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02 March 2016
Nicola Sturgeon confirms end to council tax freeze as those living in more expensive homes face higher bills

Nicola Sturgeon confirms end to council tax freeze as those living in more expensive homes face higher bills

Nicola Sturgeon confirmed the SNP’s flagship council tax freeze will be scrapped next year as she unveiled proposals that would see people living in more expensive properties pay more tax.

The First Minister said local authorities will have the ability to increase council tax by a maximum of three per cent per year from April 2017, ending the freeze after nine consecutive years.

The announcement came as the SNP leader revealed people in Scotland’s four highest council tax bands face higher rates if the party is re-elected in May. Under the plans, the average band E household would pay £105 more each year while those in the highest band would see their annual bill rise £517.


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The shake-up will generate £100m a year that will be invested in schools through future government settlements, Sturgeon said during a visit to Lasswade High School Centre.  

The 75 per cent of Scottish households that fall in bands A to D will be unaffected by the move, while around 54,000 households living in properties in bands E to H on net incomes of up to £25,000 will be entitled to an exemption, she said.

The relief available for low income households with children will also be extended. A 25 per cent increase in the child allowance within the council tax reduction scheme will benefit 77,000 households - containing almost 140,000 children - by an average of £173 per year, added the First Minister.

Sturgeon said: “These reforms to council tax bands will mean no change for three out of every four Scottish households, with those in lower banded properties paying no more than they do now.

“Households will also still, on average, pay less than those on equivalent bands in England and less than they would be paying had the council tax freeze not been in place.”

Finance Secretary John Swinney confirmed the council tax will remain frozen next year when outlining his 2016-17 draft budget to parliament in December.

The decision to maintain the freeze attracted stinging criticism from local government, though, with some local authorities initially considering raising taxes in the face of budget pressures.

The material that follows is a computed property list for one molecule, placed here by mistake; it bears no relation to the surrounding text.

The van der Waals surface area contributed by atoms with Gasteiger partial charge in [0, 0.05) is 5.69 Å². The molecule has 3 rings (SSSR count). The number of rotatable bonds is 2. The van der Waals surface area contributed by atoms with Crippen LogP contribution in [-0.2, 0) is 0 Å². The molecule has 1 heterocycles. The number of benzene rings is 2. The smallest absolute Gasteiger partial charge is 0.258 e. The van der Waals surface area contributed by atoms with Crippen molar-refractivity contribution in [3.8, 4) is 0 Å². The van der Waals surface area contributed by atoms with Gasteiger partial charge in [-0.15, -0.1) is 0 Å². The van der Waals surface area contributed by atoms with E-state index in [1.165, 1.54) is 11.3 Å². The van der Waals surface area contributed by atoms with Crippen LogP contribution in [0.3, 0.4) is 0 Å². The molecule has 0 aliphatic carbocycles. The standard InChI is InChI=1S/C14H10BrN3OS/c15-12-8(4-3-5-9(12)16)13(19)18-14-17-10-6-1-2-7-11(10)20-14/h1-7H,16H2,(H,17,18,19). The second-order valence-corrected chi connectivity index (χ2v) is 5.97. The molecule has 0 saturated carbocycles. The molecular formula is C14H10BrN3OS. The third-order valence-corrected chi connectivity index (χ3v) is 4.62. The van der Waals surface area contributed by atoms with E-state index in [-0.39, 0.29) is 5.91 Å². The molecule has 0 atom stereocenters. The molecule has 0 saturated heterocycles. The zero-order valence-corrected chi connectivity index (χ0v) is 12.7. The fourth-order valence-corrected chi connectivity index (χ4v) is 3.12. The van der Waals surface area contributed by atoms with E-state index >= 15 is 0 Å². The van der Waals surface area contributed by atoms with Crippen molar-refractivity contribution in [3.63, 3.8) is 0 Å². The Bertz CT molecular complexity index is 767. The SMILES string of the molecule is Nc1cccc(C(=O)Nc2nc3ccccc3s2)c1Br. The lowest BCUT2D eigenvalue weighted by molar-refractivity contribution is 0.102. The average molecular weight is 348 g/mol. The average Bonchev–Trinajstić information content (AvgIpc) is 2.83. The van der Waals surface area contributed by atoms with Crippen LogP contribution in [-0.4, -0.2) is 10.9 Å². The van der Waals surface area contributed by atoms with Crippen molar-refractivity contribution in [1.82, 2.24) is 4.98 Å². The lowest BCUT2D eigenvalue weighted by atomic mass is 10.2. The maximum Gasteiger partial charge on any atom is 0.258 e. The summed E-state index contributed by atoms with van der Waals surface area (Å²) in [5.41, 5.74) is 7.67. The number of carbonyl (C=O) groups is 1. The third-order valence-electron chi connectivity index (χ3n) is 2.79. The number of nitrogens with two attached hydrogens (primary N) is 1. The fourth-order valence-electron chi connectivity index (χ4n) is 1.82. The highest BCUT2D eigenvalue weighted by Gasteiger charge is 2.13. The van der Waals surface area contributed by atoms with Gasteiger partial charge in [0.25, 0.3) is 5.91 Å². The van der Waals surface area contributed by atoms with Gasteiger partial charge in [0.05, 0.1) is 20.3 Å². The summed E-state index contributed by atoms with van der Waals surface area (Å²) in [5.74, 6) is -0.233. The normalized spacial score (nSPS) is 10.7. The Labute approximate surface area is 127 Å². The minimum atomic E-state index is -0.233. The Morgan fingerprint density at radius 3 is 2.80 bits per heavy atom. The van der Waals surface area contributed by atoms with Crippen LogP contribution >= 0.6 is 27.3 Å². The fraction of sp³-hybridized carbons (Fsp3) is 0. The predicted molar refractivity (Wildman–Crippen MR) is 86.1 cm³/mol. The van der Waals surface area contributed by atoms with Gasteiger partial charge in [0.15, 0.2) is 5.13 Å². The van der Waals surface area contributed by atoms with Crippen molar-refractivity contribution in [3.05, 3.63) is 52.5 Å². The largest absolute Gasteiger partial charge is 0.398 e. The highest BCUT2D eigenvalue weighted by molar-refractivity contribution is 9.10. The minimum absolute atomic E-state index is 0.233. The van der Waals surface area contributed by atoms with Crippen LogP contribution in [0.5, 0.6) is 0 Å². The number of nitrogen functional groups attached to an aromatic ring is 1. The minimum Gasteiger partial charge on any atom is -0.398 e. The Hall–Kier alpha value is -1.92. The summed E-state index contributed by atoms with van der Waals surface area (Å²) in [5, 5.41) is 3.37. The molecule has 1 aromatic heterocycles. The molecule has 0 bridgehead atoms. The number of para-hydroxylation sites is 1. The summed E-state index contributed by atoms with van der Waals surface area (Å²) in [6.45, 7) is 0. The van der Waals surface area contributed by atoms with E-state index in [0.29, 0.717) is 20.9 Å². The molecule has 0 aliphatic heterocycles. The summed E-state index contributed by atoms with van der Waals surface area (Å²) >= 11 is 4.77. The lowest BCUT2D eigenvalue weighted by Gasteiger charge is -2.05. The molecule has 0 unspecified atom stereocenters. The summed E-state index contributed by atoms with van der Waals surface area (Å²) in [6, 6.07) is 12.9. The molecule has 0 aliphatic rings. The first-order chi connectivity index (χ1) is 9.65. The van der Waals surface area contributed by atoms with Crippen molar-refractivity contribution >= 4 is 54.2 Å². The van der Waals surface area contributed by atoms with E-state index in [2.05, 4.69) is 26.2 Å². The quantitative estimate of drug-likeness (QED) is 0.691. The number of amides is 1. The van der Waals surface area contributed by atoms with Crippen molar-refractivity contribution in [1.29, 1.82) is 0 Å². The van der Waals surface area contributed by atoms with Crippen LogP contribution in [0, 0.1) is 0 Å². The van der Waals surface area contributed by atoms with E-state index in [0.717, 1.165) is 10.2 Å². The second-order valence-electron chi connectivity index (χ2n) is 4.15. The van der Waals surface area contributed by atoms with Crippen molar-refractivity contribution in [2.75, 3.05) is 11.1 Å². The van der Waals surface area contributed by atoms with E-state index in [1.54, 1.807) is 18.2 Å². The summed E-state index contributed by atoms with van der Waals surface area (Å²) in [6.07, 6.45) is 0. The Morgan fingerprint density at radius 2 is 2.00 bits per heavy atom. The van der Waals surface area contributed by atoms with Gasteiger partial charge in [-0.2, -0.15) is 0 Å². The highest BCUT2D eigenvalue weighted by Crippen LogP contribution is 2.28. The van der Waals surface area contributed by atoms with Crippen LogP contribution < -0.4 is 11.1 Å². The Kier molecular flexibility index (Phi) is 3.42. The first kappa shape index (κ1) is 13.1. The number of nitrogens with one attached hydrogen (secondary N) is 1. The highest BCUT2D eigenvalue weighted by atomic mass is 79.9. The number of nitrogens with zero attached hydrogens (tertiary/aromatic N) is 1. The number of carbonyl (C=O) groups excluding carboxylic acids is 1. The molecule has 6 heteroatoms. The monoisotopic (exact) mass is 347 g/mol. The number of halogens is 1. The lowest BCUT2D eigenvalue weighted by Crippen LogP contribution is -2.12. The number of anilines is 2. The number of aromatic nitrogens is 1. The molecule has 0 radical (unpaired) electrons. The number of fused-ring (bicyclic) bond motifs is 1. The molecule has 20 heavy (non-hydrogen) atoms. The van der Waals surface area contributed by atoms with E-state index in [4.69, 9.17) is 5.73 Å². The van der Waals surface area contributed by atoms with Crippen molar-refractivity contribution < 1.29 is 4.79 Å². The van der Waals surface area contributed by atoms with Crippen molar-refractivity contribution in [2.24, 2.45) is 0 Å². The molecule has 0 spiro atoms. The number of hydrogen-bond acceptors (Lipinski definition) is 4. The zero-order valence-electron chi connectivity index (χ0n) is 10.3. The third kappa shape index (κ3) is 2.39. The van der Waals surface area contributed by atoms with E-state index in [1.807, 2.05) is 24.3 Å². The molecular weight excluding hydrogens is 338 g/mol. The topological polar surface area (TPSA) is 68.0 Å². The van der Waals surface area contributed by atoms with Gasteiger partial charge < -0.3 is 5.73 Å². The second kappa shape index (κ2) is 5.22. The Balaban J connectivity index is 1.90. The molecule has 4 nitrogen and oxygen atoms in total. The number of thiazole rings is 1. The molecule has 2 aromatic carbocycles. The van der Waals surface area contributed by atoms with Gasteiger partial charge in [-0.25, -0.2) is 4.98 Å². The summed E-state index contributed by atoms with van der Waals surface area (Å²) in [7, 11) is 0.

The policy will cease from next April with councils then having the “discretion” to raise council tax by up to three per cent per year, a move that the Scottish Government said could generate up to £70m for council services.

Local authorities will also retain the £70m per year which has funded the freeze, while consultation will take place on assigning a fixed proportion of income tax receipts to councils in order to reduce the levels of local government spend being funded through the general revenue grant.

She said: “As part of our proposals, from April 2017, we will replace the council tax freeze with discretion for councils to increase tax - if they so choose - by a maximum of three per cent a year. This will see councils be more accountable for raising revenue, while ensuring that the rapid and significant rises we saw in the past do not return. 

“Importantly, to ensure the contribution individuals make to the delivery of local services is more closely tied to their earnings, as well as to incentivise councils to support economic growth, we will formally consult local government on the assignment of a portion of the devolved income tax raised in Scotland to councils, reducing their reliance on grant funding from central government.”

Meanwhile, the First Minister said legislation will be introduced to allow councils to end the council tax discounts that apply to second homes from April next year.

A consultation on allowing councils to levy a tax on development as well as vacant and derelict land to reduce land banking and increase supply of homes has also been promised.

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